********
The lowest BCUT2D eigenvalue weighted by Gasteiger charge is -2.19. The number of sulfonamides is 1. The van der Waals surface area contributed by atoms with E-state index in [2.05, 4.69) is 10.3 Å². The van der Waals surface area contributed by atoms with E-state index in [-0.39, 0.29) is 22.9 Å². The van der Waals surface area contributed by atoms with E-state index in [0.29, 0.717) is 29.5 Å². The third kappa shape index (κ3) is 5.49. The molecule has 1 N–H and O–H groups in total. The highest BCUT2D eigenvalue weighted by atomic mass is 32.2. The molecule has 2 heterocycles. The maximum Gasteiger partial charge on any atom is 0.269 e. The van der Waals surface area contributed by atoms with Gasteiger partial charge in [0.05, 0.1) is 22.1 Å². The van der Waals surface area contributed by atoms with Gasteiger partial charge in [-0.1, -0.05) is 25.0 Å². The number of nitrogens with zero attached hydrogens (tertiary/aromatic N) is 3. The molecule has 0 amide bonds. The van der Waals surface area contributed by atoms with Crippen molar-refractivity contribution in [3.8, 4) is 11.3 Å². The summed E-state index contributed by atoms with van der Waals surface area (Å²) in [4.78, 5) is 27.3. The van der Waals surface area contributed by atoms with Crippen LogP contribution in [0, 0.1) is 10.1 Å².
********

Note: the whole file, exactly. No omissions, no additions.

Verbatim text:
The lowest BCUT2D eigenvalue weighted by Gasteiger charge is -2.19. The number of sulfonamides is 1. The van der Waals surface area contributed by atoms with E-state index in [2.05, 4.69) is 10.3 Å². The van der Waals surface area contributed by atoms with E-state index in [-0.39, 0.29) is 22.9 Å². The van der Waals surface area contributed by atoms with E-state index in [0.29, 0.717) is 29.5 Å². The third kappa shape index (κ3) is 5.49. The molecule has 1 N–H and O–H groups in total. The highest BCUT2D eigenvalue weighted by atomic mass is 32.2. The molecule has 2 heterocycles. The maximum Gasteiger partial charge on any atom is 0.269 e. The van der Waals surface area contributed by atoms with Gasteiger partial charge in [0.05, 0.1) is 22.1 Å². The van der Waals surface area contributed by atoms with Gasteiger partial charge in [-0.1, -0.05) is 25.0 Å². The number of nitrogens with zero attached hydrogens (tertiary/aromatic N) is 3. The molecule has 0 amide bonds. The van der Waals surface area contributed by atoms with Crippen molar-refractivity contribution in [3.8, 4) is 11.3 Å². The summed E-state index contributed by atoms with van der Waals surface area (Å²) in [4.78, 5) is 27.3. The van der Waals surface area contributed by atoms with Crippen LogP contribution in [0, 0.1) is 10.1 Å².